Companion Planting: The Conversion of a Skeptical Farmer

 In

Melinda O’Briant

Adult Education Manager

I am a very skeptical person–especially of new products and technology.  I am the quintessential late adapter so much that on my last birthday my coworkers likened me to cassette tape recorders, phonographs and other nearly obsolete, nearly extinct pieces of machinery.

However, I am an equal opportunity skeptic. I’m skeptical of some of the older agricultural philosophies, such as planting by the signs of the moon. And, at one time, I was skeptical of the practice known as “companion planting.”

However, just as I finally caved and bought a smart phone, I have seen the light and I am a firm believer in companion planting.

It all started with a very large sweet potato harvest that we had here at Turner Farm several years ago.  The good news was that we had perfect alignment of, weather, labor, and knowledge that produced an incredibly robust yield of sweet potatoes.  The bad news? The crop was heavily damaged by voles.

Voles are a cute, subterranean mice-like critters that love succulent plant roots. They burrow and tunnel in the ground, looking for their favorite food and can damage acres of plants from the underside.  Sometimes while harvesting winter spinach you may find a pile of spinach leaves on the ground.  If you have others working with you, you will be tempted to scratch your head and say ,“Well why did my idiotic coworker harvest and then just drop this valuable and tasty spinach on the ground?”

Well, you will discover that your anger is misplaced.  The spinach roots were eaten by this cute-but-voracious little Mickey Mouse cousin and the leaves fell in a pile with nothing left beneath for support.

So, back to our huge sweet potato crop. When we pulled it up out of the soil with forks and hand, much of the sweet potatoes were scarred with bite marks.  They were, in fact, some of the ugliest, scariest vegetables I have ever seen in my life.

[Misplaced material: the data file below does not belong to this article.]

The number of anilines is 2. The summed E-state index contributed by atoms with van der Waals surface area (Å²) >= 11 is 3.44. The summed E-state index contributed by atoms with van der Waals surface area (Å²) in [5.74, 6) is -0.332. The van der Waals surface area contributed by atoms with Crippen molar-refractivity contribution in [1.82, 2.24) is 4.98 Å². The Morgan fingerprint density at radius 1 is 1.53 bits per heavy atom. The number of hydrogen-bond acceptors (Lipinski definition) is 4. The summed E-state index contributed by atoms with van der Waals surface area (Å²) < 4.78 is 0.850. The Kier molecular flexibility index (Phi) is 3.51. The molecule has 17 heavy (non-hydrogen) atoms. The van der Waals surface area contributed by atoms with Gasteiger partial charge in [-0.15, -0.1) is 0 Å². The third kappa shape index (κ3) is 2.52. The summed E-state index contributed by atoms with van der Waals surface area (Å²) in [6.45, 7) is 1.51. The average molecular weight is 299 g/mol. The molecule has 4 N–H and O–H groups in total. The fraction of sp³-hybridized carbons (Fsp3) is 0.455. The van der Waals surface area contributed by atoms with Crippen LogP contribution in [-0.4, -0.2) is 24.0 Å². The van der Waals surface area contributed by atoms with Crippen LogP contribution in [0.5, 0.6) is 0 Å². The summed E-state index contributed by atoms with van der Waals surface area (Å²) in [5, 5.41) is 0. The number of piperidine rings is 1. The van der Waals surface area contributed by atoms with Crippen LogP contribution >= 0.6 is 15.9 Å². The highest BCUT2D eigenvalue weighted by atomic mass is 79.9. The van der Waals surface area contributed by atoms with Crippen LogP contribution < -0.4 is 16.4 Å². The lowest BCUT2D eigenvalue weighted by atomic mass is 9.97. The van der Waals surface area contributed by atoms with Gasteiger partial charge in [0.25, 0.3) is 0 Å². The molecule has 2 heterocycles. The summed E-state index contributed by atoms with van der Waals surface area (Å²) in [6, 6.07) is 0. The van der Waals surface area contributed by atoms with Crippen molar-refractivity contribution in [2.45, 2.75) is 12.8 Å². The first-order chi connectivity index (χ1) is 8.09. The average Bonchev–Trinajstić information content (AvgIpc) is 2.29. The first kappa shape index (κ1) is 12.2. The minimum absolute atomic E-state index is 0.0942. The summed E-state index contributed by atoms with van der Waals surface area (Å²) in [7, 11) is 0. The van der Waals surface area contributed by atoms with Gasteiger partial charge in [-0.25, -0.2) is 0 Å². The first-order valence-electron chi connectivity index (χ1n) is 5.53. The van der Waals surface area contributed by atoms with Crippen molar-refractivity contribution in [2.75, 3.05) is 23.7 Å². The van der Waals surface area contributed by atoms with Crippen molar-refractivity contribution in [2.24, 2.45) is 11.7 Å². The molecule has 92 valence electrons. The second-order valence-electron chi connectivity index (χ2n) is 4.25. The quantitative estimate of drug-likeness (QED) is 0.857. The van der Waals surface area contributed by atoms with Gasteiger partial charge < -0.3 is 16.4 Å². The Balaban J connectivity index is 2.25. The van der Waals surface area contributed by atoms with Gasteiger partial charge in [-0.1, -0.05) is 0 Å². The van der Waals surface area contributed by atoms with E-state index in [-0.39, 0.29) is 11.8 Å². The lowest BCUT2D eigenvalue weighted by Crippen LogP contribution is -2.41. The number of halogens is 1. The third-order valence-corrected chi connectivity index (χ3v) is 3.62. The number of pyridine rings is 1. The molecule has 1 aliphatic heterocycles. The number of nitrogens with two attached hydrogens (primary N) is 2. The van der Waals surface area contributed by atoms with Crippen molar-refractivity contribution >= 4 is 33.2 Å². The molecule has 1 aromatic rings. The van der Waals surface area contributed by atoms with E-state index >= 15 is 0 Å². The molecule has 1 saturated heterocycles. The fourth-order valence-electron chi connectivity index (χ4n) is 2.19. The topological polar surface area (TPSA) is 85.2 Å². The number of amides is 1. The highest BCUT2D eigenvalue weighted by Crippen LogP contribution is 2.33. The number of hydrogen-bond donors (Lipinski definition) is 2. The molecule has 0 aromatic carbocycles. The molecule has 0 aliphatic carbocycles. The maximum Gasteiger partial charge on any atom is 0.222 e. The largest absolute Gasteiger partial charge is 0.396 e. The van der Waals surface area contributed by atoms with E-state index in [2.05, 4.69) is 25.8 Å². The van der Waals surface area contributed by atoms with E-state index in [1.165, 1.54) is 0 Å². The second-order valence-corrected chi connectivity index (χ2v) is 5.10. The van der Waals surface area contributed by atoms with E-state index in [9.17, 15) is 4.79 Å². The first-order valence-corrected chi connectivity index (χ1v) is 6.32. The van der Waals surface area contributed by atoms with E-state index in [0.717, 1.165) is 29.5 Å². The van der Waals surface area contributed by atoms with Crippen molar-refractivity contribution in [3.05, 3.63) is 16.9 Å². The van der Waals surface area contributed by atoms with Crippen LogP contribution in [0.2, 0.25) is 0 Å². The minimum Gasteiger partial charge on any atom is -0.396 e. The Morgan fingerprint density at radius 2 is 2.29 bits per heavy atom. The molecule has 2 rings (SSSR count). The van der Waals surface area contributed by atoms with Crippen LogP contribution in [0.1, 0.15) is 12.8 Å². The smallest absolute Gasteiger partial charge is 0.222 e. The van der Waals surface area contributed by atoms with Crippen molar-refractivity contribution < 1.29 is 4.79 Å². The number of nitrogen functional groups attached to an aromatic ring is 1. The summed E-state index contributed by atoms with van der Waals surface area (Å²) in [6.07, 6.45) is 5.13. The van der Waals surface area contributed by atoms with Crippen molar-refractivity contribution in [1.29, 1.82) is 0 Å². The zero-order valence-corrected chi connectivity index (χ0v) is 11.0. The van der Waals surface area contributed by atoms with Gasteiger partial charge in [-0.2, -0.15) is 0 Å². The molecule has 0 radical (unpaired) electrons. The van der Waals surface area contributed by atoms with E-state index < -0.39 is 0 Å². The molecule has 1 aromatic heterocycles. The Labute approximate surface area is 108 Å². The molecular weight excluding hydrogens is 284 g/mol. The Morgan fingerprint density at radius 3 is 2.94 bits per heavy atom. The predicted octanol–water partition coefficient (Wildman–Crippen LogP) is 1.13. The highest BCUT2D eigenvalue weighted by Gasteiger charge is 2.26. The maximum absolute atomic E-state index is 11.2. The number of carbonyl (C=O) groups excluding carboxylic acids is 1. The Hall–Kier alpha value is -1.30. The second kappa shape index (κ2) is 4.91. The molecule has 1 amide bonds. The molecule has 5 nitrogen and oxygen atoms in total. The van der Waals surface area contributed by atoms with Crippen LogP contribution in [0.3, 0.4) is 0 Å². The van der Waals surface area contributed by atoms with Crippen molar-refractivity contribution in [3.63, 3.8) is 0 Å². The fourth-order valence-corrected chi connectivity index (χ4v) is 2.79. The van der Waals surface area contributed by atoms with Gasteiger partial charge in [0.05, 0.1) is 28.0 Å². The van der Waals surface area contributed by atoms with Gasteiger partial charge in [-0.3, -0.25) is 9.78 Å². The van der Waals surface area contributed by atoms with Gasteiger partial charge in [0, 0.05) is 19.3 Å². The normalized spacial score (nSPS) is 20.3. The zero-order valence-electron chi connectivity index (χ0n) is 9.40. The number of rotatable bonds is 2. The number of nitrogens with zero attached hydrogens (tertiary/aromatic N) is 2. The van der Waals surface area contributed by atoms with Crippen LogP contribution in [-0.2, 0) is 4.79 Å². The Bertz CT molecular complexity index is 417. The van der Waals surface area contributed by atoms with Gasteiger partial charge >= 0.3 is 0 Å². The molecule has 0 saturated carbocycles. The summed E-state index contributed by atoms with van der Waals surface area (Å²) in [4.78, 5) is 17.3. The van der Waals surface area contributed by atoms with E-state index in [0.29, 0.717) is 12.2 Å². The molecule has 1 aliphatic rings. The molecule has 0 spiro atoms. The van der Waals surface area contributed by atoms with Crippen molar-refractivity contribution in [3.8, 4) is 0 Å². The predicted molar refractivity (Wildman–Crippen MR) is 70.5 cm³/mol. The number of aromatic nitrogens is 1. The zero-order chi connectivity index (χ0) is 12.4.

But we don’t discriminate against ugly food. We offered them to our CSA members and let them know that voles has tried to cut into their share. There was plenty of good eating there, we told them, if you just cut off the damaged part.

Then came that cursed technology to haunt me again! We had a CSA member who was a prolific blogger, and I came across a photo of our ugly sweet potatoes on her blog!

Oh the horror and embarrassment!

Determined to grow pretty vegetables, I started reading up on ways to prevent vole damage. I came across an article on companion planting—which I’d thought to be about on the level of superstition– that said planting catnip with your vegetables will keep the voles away.

Keep in mind, dear reader, that planting a mint cousin (which catnip is) in the vegetable garden is a scary proposition.  Mint is very difficult to keep contained.  I had visions of the catnip taking over and becoming a horrible invasive weed and every cat in the neighborhood treating the garden like a hookah bar.

Thankfully, I braved my fear, took a chance on companion planting and planted catnip as a vole deterrent. The catnip didn’t run wild and take over, and we have kept the voles at bay.  I don’t know how it works exactly , but it works.  I don’t know if they dislike the smell (I dislike the smell of catnip) or if all the neighborhood cats are attracted, and pounce on the voles.  I like to think of a pack of catnip-stoned cats reeking havoc on the vole population.

However it works, I have more great schemes to do more companion planting this upcoming gardening season.

Inspired to follow Melinda into the realm of companion planting? Check out Kate Cook’s Companion Planting Class at Turner Farm on February 28.

 

 

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